Use of mental capacity advocates in safeguarding cases falls for second year running

Department of Health also raises concerns about low level of advocacy support in care reviews following changes of accommodation

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The use of independent mental capacity advocates (IMCA) to support people subject to safeguarding proceedings has fallen for the second year running, despite rising numbers of safeguarding cases.

The number of instructions by councils to IMCAs for safeguarding cases fell to 1,482 in England, from 1,533 in 2011-12 and 1,564 in 2010-11, revealed the Department of Health’s annual report on IMCA services in 2012-13.

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This was despite increases in the number of safeguarding cases investigated by local authorities, of 11% in 2011-12 and 2% in 2012-13. In its 2011-12 IMCA report, the DH raised concerns about low numbers of advocacy instructions for safeguarding cases and urged safeguarding co-ordinators to review the basis on which they made referrals to IMCAs. It has repeated the recommendation in its 2012-13 report, which revealed that 55% of councils reduced the number of IMCA instructions they made in safeguarding cases last year.

No duty in safeguarding cases

Councils or NHS bodies have the power, but not the duty, to appoint an IMCA where a person is being subject to protective measures as part of an adult safeguarding investigation, and lacks the capacity to consent to at least one of these. Importantly, they can refer even if the person has friends or family willing to be consulted on the measures being proposed.

In 2012-13, of 86,820 completed safeguarding cases for which an outcome was recorded, 29% resulted in no further action, according to official figures from the Health and Social Care Information Centre. This suggests protective measures were taken in about 60,000 cases, but the number of IMCA instructions amounts to just 2.5% of this.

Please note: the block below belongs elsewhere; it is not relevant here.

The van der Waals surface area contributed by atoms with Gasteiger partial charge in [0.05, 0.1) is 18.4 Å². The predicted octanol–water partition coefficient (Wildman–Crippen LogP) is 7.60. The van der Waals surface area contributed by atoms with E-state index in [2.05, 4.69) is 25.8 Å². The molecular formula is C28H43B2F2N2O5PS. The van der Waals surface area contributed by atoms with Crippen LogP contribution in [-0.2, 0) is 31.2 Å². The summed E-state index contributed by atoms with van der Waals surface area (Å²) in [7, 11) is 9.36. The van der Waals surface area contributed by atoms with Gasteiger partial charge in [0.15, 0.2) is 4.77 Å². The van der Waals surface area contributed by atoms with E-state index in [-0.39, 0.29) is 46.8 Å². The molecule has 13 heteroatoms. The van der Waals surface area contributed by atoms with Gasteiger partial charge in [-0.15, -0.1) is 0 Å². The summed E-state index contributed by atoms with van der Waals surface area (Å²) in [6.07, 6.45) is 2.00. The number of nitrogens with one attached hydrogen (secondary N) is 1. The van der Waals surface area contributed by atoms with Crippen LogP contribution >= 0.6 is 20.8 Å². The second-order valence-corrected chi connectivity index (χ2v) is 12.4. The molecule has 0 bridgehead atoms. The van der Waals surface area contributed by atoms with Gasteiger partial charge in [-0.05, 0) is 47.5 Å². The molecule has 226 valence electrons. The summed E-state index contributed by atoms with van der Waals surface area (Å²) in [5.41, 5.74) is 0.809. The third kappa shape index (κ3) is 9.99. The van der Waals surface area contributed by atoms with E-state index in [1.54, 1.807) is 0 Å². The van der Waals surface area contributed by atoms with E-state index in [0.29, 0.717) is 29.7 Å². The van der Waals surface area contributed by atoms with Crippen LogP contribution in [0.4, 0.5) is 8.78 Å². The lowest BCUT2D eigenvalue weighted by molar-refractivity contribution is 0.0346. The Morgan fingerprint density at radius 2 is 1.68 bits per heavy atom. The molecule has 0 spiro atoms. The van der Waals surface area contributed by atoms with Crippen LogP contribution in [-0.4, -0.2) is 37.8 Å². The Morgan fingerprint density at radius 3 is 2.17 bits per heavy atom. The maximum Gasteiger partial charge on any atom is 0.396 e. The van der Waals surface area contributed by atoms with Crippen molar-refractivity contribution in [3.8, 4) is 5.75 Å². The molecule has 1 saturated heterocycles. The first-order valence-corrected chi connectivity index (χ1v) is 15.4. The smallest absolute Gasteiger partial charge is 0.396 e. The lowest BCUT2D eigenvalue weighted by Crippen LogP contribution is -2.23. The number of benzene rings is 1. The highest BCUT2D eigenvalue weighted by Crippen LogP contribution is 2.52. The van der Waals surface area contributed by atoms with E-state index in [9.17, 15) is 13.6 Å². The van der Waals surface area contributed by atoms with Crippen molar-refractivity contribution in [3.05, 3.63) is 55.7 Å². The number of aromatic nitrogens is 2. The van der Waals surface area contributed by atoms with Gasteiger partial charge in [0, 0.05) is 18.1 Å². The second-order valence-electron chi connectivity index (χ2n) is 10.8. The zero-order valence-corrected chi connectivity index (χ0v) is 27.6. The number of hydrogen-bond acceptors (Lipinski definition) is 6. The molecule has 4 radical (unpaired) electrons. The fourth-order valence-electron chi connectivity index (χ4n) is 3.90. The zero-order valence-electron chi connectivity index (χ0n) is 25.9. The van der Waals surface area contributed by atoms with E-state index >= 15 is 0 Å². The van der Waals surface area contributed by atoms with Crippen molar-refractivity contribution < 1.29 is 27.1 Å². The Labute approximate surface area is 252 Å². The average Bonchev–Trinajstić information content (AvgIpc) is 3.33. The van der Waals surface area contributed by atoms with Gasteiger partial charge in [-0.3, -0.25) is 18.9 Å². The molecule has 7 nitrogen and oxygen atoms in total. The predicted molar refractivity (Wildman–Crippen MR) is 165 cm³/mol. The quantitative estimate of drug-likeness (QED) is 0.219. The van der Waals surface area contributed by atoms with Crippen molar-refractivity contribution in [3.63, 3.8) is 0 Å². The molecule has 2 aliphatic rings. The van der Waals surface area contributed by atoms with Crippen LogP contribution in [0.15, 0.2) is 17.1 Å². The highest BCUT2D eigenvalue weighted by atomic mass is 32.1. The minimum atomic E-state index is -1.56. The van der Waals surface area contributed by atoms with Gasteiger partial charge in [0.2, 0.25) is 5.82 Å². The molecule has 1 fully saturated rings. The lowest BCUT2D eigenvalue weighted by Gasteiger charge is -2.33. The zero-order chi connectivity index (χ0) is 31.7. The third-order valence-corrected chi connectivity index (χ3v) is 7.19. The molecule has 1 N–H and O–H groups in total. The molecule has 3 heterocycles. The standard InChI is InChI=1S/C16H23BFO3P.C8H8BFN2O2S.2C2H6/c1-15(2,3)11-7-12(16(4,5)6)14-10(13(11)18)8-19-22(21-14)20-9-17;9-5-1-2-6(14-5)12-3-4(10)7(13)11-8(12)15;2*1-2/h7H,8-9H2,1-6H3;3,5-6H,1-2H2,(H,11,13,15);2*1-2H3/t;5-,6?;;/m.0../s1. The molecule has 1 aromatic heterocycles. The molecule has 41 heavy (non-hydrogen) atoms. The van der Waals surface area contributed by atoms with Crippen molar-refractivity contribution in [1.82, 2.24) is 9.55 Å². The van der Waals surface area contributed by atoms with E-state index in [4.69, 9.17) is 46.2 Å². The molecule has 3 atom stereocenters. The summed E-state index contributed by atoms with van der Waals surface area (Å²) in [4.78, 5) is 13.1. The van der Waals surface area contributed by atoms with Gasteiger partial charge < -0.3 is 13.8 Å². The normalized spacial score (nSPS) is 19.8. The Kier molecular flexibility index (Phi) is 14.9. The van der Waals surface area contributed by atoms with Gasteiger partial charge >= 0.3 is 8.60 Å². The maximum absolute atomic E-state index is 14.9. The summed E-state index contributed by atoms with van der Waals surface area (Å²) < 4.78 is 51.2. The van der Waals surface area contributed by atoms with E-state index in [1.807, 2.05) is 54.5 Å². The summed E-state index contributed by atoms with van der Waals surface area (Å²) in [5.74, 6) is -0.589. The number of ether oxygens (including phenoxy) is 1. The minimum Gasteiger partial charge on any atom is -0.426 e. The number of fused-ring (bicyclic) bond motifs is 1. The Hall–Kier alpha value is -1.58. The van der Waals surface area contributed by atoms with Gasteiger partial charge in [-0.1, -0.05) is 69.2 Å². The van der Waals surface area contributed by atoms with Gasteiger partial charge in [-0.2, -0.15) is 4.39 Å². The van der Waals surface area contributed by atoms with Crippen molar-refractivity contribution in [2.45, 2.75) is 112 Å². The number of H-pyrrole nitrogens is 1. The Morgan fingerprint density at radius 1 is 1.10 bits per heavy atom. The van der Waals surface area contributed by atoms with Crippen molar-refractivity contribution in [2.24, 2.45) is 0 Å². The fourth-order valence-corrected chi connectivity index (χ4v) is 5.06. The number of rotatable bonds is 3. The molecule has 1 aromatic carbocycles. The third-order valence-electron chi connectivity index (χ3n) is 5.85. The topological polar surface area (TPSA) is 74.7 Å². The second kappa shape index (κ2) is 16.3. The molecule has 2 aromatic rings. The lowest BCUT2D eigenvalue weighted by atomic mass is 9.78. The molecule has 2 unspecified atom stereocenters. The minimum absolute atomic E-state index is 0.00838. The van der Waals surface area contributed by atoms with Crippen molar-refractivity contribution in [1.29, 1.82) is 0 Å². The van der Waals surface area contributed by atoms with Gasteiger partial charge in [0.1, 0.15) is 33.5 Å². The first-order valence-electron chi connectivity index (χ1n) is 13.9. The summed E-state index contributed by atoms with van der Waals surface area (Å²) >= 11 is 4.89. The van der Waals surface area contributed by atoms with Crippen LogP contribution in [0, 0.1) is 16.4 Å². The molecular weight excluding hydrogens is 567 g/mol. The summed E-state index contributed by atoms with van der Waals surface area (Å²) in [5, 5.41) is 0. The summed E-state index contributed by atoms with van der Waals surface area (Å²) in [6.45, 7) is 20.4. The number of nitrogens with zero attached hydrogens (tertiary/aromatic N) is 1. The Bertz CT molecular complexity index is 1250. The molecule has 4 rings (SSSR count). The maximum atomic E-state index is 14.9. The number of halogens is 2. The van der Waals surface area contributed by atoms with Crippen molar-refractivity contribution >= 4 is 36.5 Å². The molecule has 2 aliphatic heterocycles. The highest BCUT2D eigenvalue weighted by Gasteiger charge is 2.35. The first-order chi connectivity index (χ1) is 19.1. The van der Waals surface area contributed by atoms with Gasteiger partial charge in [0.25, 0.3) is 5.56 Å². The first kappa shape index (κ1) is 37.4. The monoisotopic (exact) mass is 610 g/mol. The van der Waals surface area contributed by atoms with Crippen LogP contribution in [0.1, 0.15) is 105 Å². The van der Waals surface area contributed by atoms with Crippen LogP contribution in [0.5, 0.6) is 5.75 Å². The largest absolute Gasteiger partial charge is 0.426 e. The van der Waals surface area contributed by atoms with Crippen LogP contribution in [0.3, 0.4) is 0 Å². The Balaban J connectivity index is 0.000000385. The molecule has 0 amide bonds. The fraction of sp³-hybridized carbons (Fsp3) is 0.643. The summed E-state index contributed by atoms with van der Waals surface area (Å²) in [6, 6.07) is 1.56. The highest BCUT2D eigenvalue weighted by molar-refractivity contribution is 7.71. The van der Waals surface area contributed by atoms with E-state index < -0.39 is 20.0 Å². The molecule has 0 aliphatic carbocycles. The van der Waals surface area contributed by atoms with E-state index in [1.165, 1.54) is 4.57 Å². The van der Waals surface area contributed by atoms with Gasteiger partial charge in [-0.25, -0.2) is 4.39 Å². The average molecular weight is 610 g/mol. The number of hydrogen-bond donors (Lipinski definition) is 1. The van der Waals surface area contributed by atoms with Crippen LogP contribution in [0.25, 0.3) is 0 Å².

Possible reasons include a lack of awareness among social workers about when to refer to an IMCA, for example whether to do so if the person was already receiving general advocacy, found research undertaken on behalf of Gateshead council last year.

Concerns over care reviews

The DH also raised concerns about low levels of IMCA referrals in cases where people are having their needs reviewed following a change in accommodation to which they lacked the capacity to consent.

Though the number of IMCA referrals for relevant care reviews rose by 16% to 1,203, this was well below the number of IMCA referrals for the accommodation moves themselves, which stood at 5,353.

DH guidance states that it is good practice for a person to receive a care review within three months of a change in accommodation. However, while councils are under a duty to instruct an IMCA for changes in accommodation where a person lacks the capacity to consent and has no family or friends to support them, they only have a power to do so in the case of reviews.

“This raises questions,” said the DH report. “Are care reviews being consistently undertaken after moves? Why are four thousand people not receiving an IMCA to support and represent the person in subsequent reviews?”

The DH urged councils to carry out an audit of recent reviews to identify cases in which people could have benefited from an IMCA but did not receive one.

Fall in use of advocates in Dols cases

Overall, the number of IMCA instructions rose overall by 4% to 12,381. However, there was also a fall, of 3%, in the numbers instructed in Deprivation of Liberty Safeguards cases.

The DH raised particular concerns about the fall in the number of instructions under section 39D of the Mental Capacity Act 2005. These involve cases where a person is subject to a Dols authorisation and an unpaid person, typically a family member or friend, has been appointed to speak up for them as their relevant person’s representative (RPR).

In these cases, an IMCA must be appointed if requested by the person or the RPR, or where the relevant local authority believes an IMCA is necessary to help the person exercise their right to challenge an authorisation or have it reviewed.

“IMCAs can support family members about the right to challenge the deprivation of liberty authorisation,” said the DH report. “They can also negotiate less restrictive conditions to remove the deprivation, they can ask for independent mediation and/ or they can challenge the DOL in the Court of Protection at no cost. These are all important safeguards that IMCAs need to consider responsibly, for each person they support.”

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